ND Filter For the Fuji X-Pro1:
First off, I’m almost finished with my review of the XF 35mm F1.4 R lens for the Fuji X-Pro1 so please stay tuned. I will also be doing a cool comparison between the X-Pro1 and two other cameras. Now on to today. I mentioned Fuji X-Pro1 review that I needed to purchase an ND filter (neutral density) for my X-Pro1 lenses. A few people asked me what an ND filter is for so I figured that I would show you. I was going to order an ND filter from my local camera dealer but it turns out that my girlfriend was listening when I mentioned I needed an one because she’s the one who bought it for me. She was ordering a few things from Amazon, and just added one on when we were on the phone. Cool, because I got it just in time for some weekend shooting :).
Do I Need an ND Filter For My Fuji X-Pro1?:
So the reason why I wanted an ND filter was because the filter will reduce the amount of light that goes through my lens, allowing me to shoot at wider apertures. Many buy a F1.4 lens to shoot in darker situations because it allows more light into the lens. But some like the effects that shooting wide open can generate. What effects are these? One major effect is shooting in a shallow depth of field in order to isolate your subject from the background. This is why I need an ND filter right now. I want to be able to shoot my XF 35mm F1.4 wide open in broad daylight so I can isolate my subject. I notice that even with the shutter speed set at its highest (1/4000th of a second for the X-Pro1), I was still getting overexposed photos if I shot at F1.4 during the day. The other reason for buying an ND filter is that it can also help you blur something like a stream or a river in broad daylight by helping you shoot at a lower shutter speed.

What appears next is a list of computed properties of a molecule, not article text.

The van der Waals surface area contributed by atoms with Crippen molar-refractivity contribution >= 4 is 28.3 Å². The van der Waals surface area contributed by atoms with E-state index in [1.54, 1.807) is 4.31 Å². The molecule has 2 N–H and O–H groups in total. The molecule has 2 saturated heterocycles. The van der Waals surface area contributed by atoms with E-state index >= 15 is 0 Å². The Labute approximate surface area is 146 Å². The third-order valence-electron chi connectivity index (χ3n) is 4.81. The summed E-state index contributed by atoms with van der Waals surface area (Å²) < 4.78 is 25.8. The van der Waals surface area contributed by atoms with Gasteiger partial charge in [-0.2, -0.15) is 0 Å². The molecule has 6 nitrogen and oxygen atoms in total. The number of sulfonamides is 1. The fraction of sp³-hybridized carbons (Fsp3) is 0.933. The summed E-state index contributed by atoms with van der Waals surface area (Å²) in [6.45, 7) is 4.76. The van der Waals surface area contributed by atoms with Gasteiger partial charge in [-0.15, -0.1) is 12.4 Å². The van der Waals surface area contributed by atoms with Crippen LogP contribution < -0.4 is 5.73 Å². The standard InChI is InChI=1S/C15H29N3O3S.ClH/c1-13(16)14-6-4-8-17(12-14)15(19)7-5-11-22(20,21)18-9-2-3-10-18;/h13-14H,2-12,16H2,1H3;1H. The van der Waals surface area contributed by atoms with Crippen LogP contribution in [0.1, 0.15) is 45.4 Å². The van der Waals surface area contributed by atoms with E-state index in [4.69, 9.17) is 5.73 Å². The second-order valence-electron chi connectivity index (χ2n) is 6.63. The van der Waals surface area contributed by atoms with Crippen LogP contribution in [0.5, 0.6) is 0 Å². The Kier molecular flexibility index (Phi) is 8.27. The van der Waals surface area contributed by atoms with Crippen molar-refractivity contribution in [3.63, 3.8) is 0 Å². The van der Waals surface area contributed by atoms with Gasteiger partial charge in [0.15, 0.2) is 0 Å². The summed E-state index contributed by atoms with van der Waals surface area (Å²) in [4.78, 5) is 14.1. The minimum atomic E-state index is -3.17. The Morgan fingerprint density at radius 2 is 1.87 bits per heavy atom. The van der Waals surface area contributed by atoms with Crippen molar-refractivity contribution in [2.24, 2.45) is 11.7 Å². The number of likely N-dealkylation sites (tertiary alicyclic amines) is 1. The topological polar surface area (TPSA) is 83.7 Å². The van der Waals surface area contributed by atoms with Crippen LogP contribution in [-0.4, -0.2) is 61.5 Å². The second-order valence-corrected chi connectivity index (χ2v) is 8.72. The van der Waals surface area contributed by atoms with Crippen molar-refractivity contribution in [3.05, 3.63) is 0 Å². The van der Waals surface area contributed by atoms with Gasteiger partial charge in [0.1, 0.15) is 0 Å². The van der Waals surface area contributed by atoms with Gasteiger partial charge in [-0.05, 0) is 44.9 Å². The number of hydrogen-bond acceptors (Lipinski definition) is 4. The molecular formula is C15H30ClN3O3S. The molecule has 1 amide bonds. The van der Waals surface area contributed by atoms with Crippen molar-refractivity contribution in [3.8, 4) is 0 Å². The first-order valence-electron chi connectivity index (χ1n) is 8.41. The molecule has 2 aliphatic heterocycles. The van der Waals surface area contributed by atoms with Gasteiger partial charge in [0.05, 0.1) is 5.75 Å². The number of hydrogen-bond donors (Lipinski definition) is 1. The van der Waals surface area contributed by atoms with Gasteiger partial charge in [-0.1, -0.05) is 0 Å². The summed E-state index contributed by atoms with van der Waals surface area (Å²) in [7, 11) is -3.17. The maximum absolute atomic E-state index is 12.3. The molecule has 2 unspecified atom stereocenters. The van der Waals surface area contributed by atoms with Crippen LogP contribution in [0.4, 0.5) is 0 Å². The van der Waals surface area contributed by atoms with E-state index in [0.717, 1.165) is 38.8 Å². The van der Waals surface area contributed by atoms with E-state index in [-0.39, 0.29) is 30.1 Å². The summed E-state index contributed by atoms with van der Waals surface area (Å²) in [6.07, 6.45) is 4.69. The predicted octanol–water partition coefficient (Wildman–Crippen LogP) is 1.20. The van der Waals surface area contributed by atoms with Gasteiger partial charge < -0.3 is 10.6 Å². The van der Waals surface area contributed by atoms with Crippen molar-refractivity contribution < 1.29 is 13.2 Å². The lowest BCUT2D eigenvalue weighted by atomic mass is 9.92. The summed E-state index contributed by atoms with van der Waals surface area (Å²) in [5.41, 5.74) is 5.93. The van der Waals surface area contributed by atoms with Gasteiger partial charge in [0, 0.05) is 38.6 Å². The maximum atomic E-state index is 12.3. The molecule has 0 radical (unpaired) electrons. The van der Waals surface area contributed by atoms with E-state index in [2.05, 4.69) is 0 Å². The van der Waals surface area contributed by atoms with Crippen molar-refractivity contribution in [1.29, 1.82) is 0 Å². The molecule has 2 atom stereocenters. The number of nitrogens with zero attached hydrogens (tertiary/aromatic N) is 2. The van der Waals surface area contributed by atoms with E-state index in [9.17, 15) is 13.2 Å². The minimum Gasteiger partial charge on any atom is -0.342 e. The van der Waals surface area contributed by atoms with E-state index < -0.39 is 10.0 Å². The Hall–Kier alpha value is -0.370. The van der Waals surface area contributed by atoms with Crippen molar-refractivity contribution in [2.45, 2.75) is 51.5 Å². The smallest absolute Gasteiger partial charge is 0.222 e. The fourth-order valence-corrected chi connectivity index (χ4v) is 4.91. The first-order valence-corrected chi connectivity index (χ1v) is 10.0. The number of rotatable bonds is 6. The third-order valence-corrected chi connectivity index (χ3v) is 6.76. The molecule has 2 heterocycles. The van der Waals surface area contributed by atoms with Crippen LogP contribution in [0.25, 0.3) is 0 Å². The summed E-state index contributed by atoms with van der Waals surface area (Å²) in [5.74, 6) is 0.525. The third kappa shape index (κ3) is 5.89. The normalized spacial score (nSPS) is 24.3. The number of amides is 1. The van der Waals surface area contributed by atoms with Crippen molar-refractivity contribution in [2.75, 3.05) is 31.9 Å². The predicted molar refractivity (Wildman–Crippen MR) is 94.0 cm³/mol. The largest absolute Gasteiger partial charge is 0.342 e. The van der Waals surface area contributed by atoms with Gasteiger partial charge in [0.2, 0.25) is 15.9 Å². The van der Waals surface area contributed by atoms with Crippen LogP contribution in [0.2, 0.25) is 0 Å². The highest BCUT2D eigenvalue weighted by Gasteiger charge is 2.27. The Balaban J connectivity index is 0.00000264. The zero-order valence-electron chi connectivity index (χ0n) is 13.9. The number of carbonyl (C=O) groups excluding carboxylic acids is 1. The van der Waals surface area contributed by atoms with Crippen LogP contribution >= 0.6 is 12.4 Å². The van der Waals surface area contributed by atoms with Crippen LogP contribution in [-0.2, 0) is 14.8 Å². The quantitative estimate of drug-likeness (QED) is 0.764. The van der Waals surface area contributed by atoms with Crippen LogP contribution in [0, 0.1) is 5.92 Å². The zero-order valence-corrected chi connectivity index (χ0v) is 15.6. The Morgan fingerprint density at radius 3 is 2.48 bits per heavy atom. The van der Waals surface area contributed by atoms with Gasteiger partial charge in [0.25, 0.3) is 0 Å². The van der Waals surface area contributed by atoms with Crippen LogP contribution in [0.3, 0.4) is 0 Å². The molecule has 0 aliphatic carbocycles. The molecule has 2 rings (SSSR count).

↑ This photo was shot with the Fuji X-Pro1 and 35 F1.4 XF lens but not with an ND filter. I’m just using this photo to demonstrate the sharp subject (the flower in the middle), and the out of focus background (the bokeh).
B+W ND Filter For the Fuji X-Pro1:
Every filter company out there makes ND filters. You can choose from Hoya, Tiffen, Heliopan or even B+W. I chose a B+W because I use their filters a lot in the past, and not only are they made from excellent materials, they are also made to last. I bought the B+W ND 0.9-8x filter, which allows me to reduce the amount of light my lens is absorbing by three stops. This is the same filter that I use on my Leica 50 Summilux ASPH but for the Fuji, I had to get a filter with a 52mm thread. They have ND filters that will reduce light by six or even nine stops but three stops is good enough for me. I might buy an ND filter that will reduce the light by six stops when I go to Bermuda in June. I can use to to smooth out the waves of all the beach photos that I want to photograph.
I hope that this helps those who have been wondering how to shoot wide open in broad daylight. Once again, I will be posting my review of the XF 35mm F1.4 R lens probably by this weekend so please stay tuned. A review of the XF 18mm F2.0 will come shortly after that, and maybe some comparison tests between the X-Pro1 and the X100. Also, I will probably talk about the video quality coming out of the X-Pro1. I’m seriously loving the Fuji X-Pro1! Thanks for stopping by!
↑ Talk about having a stealth Fuji X-Pro1 :).